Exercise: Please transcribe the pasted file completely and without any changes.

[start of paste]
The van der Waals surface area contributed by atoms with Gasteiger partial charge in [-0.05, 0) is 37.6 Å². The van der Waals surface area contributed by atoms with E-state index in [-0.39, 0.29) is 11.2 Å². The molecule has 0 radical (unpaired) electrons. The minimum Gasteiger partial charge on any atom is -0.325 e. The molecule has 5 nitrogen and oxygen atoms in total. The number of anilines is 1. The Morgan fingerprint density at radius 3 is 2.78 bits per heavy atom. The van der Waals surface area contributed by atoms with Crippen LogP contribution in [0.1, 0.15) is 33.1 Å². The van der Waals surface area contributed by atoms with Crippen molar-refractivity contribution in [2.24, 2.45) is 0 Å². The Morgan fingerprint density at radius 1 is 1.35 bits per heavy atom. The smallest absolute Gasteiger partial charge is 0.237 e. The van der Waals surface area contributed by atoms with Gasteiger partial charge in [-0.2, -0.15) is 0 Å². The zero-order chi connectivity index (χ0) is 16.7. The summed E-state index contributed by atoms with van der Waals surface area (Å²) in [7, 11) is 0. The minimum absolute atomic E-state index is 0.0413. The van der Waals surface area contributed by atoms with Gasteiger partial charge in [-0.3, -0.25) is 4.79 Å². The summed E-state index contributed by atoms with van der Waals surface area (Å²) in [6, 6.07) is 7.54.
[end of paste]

The van der Waals surface area contributed by atoms with Gasteiger partial charge in [-0.05, 0) is 37.6 Å². The van der Waals surface area contributed by atoms with E-state index in [-0.39, 0.29) is 11.2 Å². The molecule has 0 radical (unpaired) electrons. The minimum Gasteiger partial charge on any atom is -0.325 e. The molecule has 5 nitrogen and oxygen atoms in total. The number of anilines is 1. The Morgan fingerprint density at radius 3 is 2.78 bits per heavy atom. The van der Waals surface area contributed by atoms with Crippen LogP contribution in [0.1, 0.15) is 33.1 Å². The van der Waals surface area contributed by atoms with Crippen molar-refractivity contribution in [2.24, 2.45) is 0 Å². The Morgan fingerprint density at radius 1 is 1.35 bits per heavy atom. The smallest absolute Gasteiger partial charge is 0.237 e. The van der Waals surface area contributed by atoms with Gasteiger partial charge in [-0.2, -0.15) is 0 Å². The zero-order chi connectivity index (χ0) is 16.7. The summed E-state index contributed by atoms with van der Waals surface area (Å²) in [7, 11) is 0. The minimum absolute atomic E-state index is 0.0413. The van der Waals surface area contributed by atoms with Gasteiger partial charge in [-0.3, -0.25) is 4.79 Å². The summed E-state index contributed by atoms with van der Waals surface area (Å²) in [6, 6.07) is 7.54.